- Easy to use
- Can create multiple exposures
- Small and expensive film
- Lack of manual control option
- Uses Instax format film
- 35mm (equivalent) lens
- Can be bought with lens adapters
- Fully automatic shutter
- Manufacturer: Lomography
- Review Price: £129.00/$193.50
WHAT IS THE LOMO’INSTANT AUTOMAT?
Developed by Lomography, and backed by a Kickstarter campaign, Lomo says that the Automat is the “most advanced automatic instant film camera on the market”.
It uses the Instax format of film, which is readily available. You can buy the camera on its own, or with a bunch of converter lenses for extra functionality. The standard lens supplied offers an equivalent focal length of 35mm.
This is a fully automated instant camera, giving you only a little control, which will bother some people and satisfy others completely.
LOMO’INSTANT AUTOMAT – DESIGN AND HANDLING
The Lomo camera isn’t for the shy and retiring. Although there are stranger instant cameras on the market, looks-wise, this will draw plenty of attention when you’re taking snaps in the park.
Since the camera is automated, it’s easy to get to grips with, even if you’ve never had the pleasure of using an instant camera before. It accepts 2 x CR2 batteries, which might be difficult to find outside of an electronics shop or a well-stocked newsagent; but not impossible. On the plus side, battery life is extremely lengthy – because there’s no screen or EVF to power up, presumably.
On the front of the camera you’ll find the lens, which also acts as the on switch. Twist it to turn on the camera and place the lens into one of its three focusing positions – this is all manual focus; no autofocus wizardry here. You can either set the focus to close (portrait), mid-range (group shot), or infinity (landscapes). To switch off the camera, twist the lens back into its housing.
Of course, to take some shots, you’ll have needed to insert some Instax film. Instax film is some of the easiest analogue film to use: simply open the film door, open the Instax packet and line up the yellow lines on the film slot and the film packet. Close the door and you’re ready to shoot. A set of LED lights can be found on the side of the camera that indicate how many shots you have left. Each pack contains only 10 shots, so be sparing with what you shoot.
There’s a tiny viewfinder in the top-left corner of the rear of the screen; it’s basically just a hole in the camera to look through. Don’t expect exact accuracy when it comes to framing your images, but it helps a little. Note, no matter which lens adapter you use, the view through the viewfinder remains the same – use it to roughly approximate what you’re shooting, but certainly don’t rely on it.
The shutter release doubles as a selfie mirror, since it’s reflective, and on the front of the camera. Again, this provides only a rough approximation of what will appear in your shot. Nevertheless, it’s handy to know you’re not miles off. When you want to take a picture, press the shutter release button and your image will pop out of the side of the camera. It takes a little while for your image to develop, so be patient.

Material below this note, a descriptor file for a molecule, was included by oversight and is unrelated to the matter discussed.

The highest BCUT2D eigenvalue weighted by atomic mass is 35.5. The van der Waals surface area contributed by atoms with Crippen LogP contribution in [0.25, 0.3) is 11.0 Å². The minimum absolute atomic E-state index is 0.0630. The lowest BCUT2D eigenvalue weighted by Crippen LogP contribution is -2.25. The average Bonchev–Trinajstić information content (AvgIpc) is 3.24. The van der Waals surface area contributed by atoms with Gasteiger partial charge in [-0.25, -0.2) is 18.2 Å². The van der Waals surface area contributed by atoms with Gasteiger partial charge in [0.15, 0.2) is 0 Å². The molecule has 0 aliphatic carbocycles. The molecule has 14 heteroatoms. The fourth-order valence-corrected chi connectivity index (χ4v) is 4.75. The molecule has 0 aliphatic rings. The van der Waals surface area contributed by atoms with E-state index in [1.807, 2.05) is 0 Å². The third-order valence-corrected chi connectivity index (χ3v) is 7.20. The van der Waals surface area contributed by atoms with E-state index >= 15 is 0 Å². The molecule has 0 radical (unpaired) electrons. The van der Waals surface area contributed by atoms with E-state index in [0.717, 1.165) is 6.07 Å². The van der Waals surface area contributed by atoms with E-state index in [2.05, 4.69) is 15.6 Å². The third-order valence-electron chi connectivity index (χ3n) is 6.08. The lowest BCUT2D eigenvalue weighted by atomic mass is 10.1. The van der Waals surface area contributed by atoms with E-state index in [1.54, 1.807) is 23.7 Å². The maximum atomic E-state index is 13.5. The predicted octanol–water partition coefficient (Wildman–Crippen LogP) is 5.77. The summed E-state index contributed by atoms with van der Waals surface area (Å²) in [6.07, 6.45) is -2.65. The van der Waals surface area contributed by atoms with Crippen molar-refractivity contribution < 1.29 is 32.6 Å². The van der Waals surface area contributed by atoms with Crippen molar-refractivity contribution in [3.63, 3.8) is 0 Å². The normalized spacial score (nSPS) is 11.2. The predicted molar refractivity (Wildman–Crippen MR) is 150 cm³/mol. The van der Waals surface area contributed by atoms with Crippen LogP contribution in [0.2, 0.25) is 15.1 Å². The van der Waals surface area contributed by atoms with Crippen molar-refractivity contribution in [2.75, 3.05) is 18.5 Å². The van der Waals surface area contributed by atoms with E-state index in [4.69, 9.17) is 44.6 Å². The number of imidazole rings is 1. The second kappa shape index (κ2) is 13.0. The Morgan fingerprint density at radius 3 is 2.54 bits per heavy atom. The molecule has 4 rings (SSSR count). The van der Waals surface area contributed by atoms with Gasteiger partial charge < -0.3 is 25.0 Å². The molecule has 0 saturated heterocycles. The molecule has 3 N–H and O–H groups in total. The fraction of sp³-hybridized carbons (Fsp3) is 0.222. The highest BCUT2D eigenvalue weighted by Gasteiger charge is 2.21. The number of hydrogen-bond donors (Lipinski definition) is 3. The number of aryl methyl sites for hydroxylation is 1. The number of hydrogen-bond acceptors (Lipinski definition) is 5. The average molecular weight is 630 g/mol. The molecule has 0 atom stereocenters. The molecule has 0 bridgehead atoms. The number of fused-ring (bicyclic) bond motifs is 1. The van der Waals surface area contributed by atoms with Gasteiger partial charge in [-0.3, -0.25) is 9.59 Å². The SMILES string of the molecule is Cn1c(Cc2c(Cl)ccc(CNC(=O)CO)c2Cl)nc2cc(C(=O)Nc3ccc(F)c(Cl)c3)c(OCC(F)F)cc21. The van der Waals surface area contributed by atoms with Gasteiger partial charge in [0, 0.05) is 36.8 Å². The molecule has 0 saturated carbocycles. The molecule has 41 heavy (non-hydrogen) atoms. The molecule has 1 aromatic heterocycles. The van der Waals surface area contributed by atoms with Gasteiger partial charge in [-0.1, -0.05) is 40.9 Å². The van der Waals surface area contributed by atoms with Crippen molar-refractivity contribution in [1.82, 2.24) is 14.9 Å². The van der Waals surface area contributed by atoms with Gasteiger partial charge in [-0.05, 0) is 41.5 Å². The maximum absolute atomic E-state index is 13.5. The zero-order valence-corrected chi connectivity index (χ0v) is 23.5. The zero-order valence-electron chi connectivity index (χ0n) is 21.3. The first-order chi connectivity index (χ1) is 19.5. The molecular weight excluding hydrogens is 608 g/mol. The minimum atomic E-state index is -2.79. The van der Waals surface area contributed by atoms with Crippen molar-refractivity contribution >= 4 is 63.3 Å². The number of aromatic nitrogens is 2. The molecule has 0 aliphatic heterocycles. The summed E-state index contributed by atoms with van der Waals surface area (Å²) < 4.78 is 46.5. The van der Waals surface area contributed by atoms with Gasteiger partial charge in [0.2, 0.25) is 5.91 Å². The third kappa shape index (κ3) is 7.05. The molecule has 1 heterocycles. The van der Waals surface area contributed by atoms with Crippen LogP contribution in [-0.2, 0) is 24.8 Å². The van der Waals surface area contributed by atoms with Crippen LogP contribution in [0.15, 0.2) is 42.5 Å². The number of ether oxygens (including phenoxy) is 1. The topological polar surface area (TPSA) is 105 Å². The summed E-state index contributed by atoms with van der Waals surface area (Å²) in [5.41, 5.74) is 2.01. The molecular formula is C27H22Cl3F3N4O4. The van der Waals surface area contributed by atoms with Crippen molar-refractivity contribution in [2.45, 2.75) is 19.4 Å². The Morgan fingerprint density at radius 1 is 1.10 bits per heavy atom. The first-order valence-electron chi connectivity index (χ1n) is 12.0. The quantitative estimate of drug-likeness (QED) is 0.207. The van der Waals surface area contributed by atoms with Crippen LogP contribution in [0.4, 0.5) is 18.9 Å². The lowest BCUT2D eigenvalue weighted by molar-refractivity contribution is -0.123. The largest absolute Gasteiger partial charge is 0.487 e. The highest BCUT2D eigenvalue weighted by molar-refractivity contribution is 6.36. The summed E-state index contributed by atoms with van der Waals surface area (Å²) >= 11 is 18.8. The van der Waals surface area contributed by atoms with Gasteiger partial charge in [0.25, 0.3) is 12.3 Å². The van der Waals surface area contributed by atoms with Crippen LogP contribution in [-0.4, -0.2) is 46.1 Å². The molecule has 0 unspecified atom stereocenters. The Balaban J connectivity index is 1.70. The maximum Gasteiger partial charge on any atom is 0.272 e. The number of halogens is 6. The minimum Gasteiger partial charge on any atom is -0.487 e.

A row of buttons on the rear provides a degree of control over settings. You can switch the flash on and off, you can take multiple exposures, you can add or remove exposure compensation, and you can switch from automatic shutter speed to Bulb mode. If you switch on the Bulb mode, the shutter will stay open for as long as you hold down the shutter release button, which means you can do some cool long exposure work.
LOMO’INSTANT AUTOMAT – IMAGE QUALITY
As with any camera of this style, results will be mixed – certainly while you get used to its shooting quirks. Part of the charm of such cameras is that you never quite know what you’re going to end up with.
Images that are taken in good light, and in bright and vibrant conditions, have a nice look about them. Colours are reasonably vivid. Expect to see the odd light leak or lens flare popping up – but again, it all adds to the retro and vintage style of this type of photography.
In darker conditions, switch on the flash – it gives surprisingly good results and looks quite natural.
Check out some sample shots below:
For the most part, exposures are well balanced, but you may find the odd situation arises that requires you to dial in a little exposure compensation. The problem is, it isn’t always obvious when that should be, so you might end up sacrificing a shot or two figuring it out.
SHOULD I BUY THE LOMO’INSTANT AUTOMAT?
Cameras such as the Lomo’Instant Automate offer an easy route into analogue photography. They’re fun to use, but take some getting used to. If you have the patience, or are simply a fan of analogue photography, then this camera might be for you.
Bear in mind, however, that you’ll constantly be shelling out for film if you like it, so it doesn’t rate highly in terms of value for money.
The Lomo’Instant Automat is a fun purchase that has some of the best characteristics of Lomo photography, and looks quite cute too.